The Working Diamond

June 21, 2019

Diamond bearing technology (Image: US Synthetic)
Diamond bearing technology (Image: US Synthetic)

An industry that operates in some of the harshest environments in the world sometimes needs to call on the toughest material for wear parts.

Enter the industrial diamond, discovered in the 1950s. Synthetic diamondcan tolerate abrasive, high-temperature and corrosive environments and stand up to high loads.

The oil and gas industry long ago embraced the industrial diamond for polycrystalline diamond compact (PDC) drill bits, which were introduced in the 1970s.

For the last 20 years, engineers have put the world’s toughest material to work protecting bearings in equipment like mud motors, electrical submersible pumps (ESPs), turbines and directional drilling tools.

Trond Pedersen, a customer engineer with US Synthetic, an Apergy company, said using diamond bearings on rotary steerable systems can increase the tool’s lifetime, decrease the tool’s size and reduce complexity by removing seals. On mud motors, he said, it reduces the tool’s bit-to-bend and increases the load capacity.

Engineers test new diamond bearing designs on an in-house test stand (Photo: US Synthetic)

Turbines operating in a corrosive environment tend to have a high failure rate with traditional bearings perhaps lasting 200 hours, said Marc Modersitzki, marketing director at US Synthetic. A diamond bearing can operate in a turbine for more than 2,000 hours, he said.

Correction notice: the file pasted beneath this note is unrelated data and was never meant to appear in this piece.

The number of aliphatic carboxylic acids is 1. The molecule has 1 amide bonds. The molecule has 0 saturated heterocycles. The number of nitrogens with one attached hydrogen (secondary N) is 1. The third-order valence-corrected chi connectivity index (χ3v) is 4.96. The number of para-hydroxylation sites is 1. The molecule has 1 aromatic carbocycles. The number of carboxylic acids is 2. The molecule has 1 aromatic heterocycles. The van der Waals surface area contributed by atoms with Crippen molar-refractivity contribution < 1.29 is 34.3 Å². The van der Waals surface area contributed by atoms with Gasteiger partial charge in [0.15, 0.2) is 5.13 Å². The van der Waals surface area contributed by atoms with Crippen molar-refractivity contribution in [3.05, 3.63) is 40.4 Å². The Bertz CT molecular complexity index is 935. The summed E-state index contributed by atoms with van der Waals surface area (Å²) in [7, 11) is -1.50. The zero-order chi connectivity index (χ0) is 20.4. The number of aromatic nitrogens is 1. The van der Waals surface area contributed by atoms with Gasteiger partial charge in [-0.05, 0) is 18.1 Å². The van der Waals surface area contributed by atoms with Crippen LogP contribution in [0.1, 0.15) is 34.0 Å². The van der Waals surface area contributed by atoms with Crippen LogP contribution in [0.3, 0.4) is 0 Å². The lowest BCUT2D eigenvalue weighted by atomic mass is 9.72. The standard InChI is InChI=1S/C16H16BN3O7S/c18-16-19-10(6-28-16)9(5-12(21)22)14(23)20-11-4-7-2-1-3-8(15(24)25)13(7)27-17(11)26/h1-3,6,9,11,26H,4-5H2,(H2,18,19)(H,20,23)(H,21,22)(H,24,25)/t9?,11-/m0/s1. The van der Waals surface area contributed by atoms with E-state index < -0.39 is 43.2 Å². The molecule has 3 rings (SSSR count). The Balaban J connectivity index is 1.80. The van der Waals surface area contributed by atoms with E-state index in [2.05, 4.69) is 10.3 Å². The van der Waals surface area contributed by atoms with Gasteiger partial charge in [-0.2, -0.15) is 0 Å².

Typical ball bearings or carbide bearings, for example, are traditionally sealed to protect them from the work environment.

“You can’t control what’s in seawater or drilling mud,” Peterson said. “Whether it’s sand, rock, grit, dirt or grime, it all goes right through a diamond bearing. It just chews it up and spits it out like butter.”

The difference, he said, is that diamond bearings can handle “pretty much everything.”

If a traditional bearing’s seal breaks, acid, seawater and drilling mud can get in, and the bearing will fail. A diamond bearing, Modersitzki said, flips a traditional bearing’s weakness on its head. Industrial diamond bearings actually use seawater to keep them cool, turning a weakness into a solution, he said.

Custom-designed diamond bearings (Image: US Synthetic)

One customer no longer wanted to replace worn out bearings every three months in a chemical mixing application, he said, so they replaced the traditional carbide bearings with an industrial diamond bearing six years ago, and it is still running.

Despite such track records, Modersitzki said, diamond is underutilized as an engineering material.

“We think diamond can be used in so many other applications” such as wear parts like valves and seals in harsh environments, Modersitzki said.

US Synthetic manufactures industrial diamonds, which requires heating ordinary carbon under extremely high pressures and temperatures

“Not all (PDC) diamond is the same. It may look the same, black on top and silver on the bottom, but it doesn’t perform all the same,” Modersitzki said. “Every drilling location presents its own unique challenges. That’s why it’s important for engineers to tailor the right diamond to the right drilling conditions.”

US Synthetic engineers working through new application designs for downhole diamond bearings (Photo: US Synthetic)



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